Yeah I still DJ under my own name. People book me to play all the old school stuff – so there’s still a crackle on some of the records as they’re 20 years old! A lot of the people who come to my sets remember the first time, and they’ve maybe got their little brothers and sisters into rave – so it’s quite a varied crowd which is nice. Sometimes the younger ones come and ask me what some of the stuff is – thinking it’s some new breakbeat tune. They can’t believe it when I tell them it’s from 20 years ago!
House music seems to enjoying a resurgence in the charts at the moment, what do you think of the newer stuff coming through?
The Chicago House sound has been bubbling under for a while now and it’s great that more people are starting to appreciate it. I’m still very into Chicago House, deep house and American Garage and it’s nice to see that house music is in a very healthy place right now.
How do you think clubbing now compares to clubbing in the 1990s?
You know what, it’s getting back to how it used to be in the early 1990s. It’s a much friendlier, more open-minded crowd today than you’d get in the mid 90s but – and this is going to make me sound really old – it’s still not as good as it was back in the early 80s/90s. Everyone was just dancing and having a good time back then - people were treating each other like their best mate even if they'd just met. Although people are more open to different musical styles now.
Do you still live in Stafford?
I live in Redditch now. People always ask me if I miss Stafford but I can’t say I do because I’m always popping back! I’m playing a DJ set in Couture on Boxing Day which will be weird because the first time I went in there was when it was Top Of The World back 1984. Hopefully now I can introduce all those old records to a new generation.
I have to ask… where did the gas mask and chemical warfare suits look come from?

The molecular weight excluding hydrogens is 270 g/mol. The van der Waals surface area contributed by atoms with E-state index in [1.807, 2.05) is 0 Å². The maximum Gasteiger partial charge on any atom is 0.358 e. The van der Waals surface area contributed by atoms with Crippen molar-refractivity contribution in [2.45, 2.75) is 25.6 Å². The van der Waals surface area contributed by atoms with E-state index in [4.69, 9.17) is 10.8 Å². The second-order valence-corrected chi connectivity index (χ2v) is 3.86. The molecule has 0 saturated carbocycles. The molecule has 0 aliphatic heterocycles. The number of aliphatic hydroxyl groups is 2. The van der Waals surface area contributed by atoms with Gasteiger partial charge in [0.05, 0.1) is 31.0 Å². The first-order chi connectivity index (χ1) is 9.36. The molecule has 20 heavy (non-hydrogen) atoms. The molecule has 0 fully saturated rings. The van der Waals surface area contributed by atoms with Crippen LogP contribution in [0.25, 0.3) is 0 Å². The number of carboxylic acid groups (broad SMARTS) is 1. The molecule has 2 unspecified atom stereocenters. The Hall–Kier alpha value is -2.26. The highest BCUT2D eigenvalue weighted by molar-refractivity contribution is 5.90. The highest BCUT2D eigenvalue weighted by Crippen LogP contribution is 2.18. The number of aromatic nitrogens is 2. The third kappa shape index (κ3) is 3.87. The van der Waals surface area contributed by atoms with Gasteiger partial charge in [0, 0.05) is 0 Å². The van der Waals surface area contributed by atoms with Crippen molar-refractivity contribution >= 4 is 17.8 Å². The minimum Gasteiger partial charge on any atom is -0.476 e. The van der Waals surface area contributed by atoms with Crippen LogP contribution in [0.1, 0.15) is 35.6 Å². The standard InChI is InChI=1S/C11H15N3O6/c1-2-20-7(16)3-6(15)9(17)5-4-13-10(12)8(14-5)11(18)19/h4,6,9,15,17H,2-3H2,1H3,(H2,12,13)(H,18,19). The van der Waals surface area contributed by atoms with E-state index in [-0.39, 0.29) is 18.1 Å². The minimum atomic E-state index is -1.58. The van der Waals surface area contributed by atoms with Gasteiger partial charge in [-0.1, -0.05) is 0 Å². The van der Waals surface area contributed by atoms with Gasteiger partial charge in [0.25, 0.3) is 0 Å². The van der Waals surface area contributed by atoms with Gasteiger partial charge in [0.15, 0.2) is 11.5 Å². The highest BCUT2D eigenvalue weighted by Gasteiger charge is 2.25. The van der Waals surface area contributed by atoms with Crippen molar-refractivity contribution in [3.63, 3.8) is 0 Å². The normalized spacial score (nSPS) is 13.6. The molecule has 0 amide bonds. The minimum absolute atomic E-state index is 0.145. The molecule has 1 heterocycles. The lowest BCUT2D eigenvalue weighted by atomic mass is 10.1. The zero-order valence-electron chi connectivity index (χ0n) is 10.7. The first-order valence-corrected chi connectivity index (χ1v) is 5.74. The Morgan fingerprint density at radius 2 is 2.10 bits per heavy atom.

We’d been DJing under a different name and then we were booked under Altern-8 and so we borrowed my brother’s RAF gear so that we could have a distinctive look to distinguish from the other name. It was only meant to be for that one night but it was memorable so it just stuck.
Do you know if Chris [Mark’s former bandmate] is behind the campaign as well?
Apparently his daughter forwarded it to him and he is backing it. At this stage though it’s in the hands of the record label so I’m still in talks with them to get it re-released as a single otherwise it won’t count for the charts.
What will you do to celebrate if it does actually get to number one?
I’m still just really flattered that people have chosen our song to be honest and the amount of support it’s had, so we'll see!
TV talent shows didn’t really exist when Altern-8 were around. What do you think of the X Factor and its reign over the charts these days?
It’s kind of promoted this weird culture of people going to auditions and thinking that that will take them straight to success when so many bands and artists work really hard for years to get somewhere. It’s this culture of just wanting to be famous which is annoying. Having said that f I don’t like the X Factor I will just switch it off- it doesn’t really bother me too much. But if people would rather buy an Altern-8 single than an X Factor single then that’s cool with me!
To find out more about the campaign, visit the Facebook page.